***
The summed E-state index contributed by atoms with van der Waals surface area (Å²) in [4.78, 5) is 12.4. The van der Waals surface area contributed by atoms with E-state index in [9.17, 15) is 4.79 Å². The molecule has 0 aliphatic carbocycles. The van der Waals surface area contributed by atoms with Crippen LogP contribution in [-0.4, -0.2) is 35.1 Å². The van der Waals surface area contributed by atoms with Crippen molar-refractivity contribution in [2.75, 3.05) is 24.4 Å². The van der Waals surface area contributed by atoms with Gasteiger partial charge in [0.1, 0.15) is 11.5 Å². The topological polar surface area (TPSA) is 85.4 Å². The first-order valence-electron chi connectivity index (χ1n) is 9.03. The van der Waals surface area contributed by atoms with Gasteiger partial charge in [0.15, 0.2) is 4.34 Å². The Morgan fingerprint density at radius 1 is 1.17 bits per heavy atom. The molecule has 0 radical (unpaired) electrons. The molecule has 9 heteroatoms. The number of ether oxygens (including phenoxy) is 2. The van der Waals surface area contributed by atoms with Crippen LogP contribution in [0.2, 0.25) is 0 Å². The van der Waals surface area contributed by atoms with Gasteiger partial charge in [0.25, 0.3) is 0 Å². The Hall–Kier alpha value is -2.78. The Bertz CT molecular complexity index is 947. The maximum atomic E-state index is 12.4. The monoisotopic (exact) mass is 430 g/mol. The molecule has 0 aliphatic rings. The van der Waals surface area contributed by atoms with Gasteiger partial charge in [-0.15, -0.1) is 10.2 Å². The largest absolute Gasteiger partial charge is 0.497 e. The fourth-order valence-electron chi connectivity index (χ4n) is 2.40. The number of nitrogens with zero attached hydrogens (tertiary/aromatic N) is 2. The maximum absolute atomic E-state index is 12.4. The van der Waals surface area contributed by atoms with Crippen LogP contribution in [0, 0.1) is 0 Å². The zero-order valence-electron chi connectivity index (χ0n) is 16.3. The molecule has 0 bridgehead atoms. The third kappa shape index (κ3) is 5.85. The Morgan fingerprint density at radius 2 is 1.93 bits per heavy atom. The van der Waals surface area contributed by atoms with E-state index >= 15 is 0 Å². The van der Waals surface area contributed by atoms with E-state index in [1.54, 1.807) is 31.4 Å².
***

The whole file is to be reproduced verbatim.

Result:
The summed E-state index contributed by atoms with van der Waals surface area (Å²) in [4.78, 5) is 12.4. The van der Waals surface area contributed by atoms with E-state index in [9.17, 15) is 4.79 Å². The molecule has 0 aliphatic carbocycles. The van der Waals surface area contributed by atoms with Crippen LogP contribution in [-0.4, -0.2) is 35.1 Å². The van der Waals surface area contributed by atoms with Crippen molar-refractivity contribution in [2.75, 3.05) is 24.4 Å². The van der Waals surface area contributed by atoms with Gasteiger partial charge in [0.1, 0.15) is 11.5 Å². The topological polar surface area (TPSA) is 85.4 Å². The first-order valence-electron chi connectivity index (χ1n) is 9.03. The van der Waals surface area contributed by atoms with Gasteiger partial charge in [0.15, 0.2) is 4.34 Å². The Morgan fingerprint density at radius 1 is 1.17 bits per heavy atom. The molecule has 0 radical (unpaired) electrons. The molecule has 9 heteroatoms. The number of ether oxygens (including phenoxy) is 2. The van der Waals surface area contributed by atoms with Crippen LogP contribution in [0.2, 0.25) is 0 Å². The van der Waals surface area contributed by atoms with Gasteiger partial charge in [0.25, 0.3) is 0 Å². The Hall–Kier alpha value is -2.78. The Bertz CT molecular complexity index is 947. The maximum atomic E-state index is 12.4. The monoisotopic (exact) mass is 430 g/mol. The molecule has 0 aliphatic rings. The van der Waals surface area contributed by atoms with Gasteiger partial charge in [-0.15, -0.1) is 10.2 Å². The largest absolute Gasteiger partial charge is 0.497 e. The fourth-order valence-electron chi connectivity index (χ4n) is 2.40. The number of nitrogens with zero attached hydrogens (tertiary/aromatic N) is 2. The maximum absolute atomic E-state index is 12.4. The van der Waals surface area contributed by atoms with Crippen LogP contribution in [0, 0.1) is 0 Å². The zero-order valence-electron chi connectivity index (χ0n) is 16.3. The molecule has 0 bridgehead atoms. The third kappa shape index (κ3) is 5.85. The Morgan fingerprint density at radius 2 is 1.93 bits per heavy atom. The van der Waals surface area contributed by atoms with E-state index >= 15 is 0 Å². The van der Waals surface area contributed by atoms with E-state index in [1.54, 1.807) is 31.4 Å².